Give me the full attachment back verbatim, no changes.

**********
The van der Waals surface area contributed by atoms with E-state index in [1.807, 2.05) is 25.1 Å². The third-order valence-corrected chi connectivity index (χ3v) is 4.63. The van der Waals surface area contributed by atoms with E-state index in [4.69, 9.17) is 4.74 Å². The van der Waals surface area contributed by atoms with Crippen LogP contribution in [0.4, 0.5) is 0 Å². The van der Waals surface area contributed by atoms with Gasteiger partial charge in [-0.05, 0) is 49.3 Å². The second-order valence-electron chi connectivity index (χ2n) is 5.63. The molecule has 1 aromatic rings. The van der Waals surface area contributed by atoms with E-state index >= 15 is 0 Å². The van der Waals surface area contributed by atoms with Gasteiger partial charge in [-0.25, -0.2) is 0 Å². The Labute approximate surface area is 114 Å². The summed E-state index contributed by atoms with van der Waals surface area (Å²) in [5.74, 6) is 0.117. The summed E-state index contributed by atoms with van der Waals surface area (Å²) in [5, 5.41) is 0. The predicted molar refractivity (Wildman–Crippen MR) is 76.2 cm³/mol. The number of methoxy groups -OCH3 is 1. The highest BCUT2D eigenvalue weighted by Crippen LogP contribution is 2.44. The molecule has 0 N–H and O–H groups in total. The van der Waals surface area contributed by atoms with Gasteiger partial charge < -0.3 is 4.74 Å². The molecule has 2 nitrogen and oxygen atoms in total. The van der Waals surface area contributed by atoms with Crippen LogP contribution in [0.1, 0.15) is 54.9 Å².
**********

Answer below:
The van der Waals surface area contributed by atoms with E-state index in [1.807, 2.05) is 25.1 Å². The third-order valence-corrected chi connectivity index (χ3v) is 4.63. The van der Waals surface area contributed by atoms with E-state index in [4.69, 9.17) is 4.74 Å². The van der Waals surface area contributed by atoms with Crippen LogP contribution in [0.4, 0.5) is 0 Å². The van der Waals surface area contributed by atoms with Gasteiger partial charge in [-0.05, 0) is 49.3 Å². The second-order valence-electron chi connectivity index (χ2n) is 5.63. The molecule has 1 aromatic rings. The van der Waals surface area contributed by atoms with E-state index >= 15 is 0 Å². The van der Waals surface area contributed by atoms with Gasteiger partial charge in [-0.25, -0.2) is 0 Å². The Labute approximate surface area is 114 Å². The summed E-state index contributed by atoms with van der Waals surface area (Å²) in [5.74, 6) is 0.117. The summed E-state index contributed by atoms with van der Waals surface area (Å²) in [5, 5.41) is 0. The predicted molar refractivity (Wildman–Crippen MR) is 76.2 cm³/mol. The number of methoxy groups -OCH3 is 1. The highest BCUT2D eigenvalue weighted by Crippen LogP contribution is 2.44. The molecule has 0 N–H and O–H groups in total. The van der Waals surface area contributed by atoms with Gasteiger partial charge < -0.3 is 4.74 Å². The molecule has 2 nitrogen and oxygen atoms in total. The van der Waals surface area contributed by atoms with Crippen LogP contribution in [0.1, 0.15) is 54.9 Å².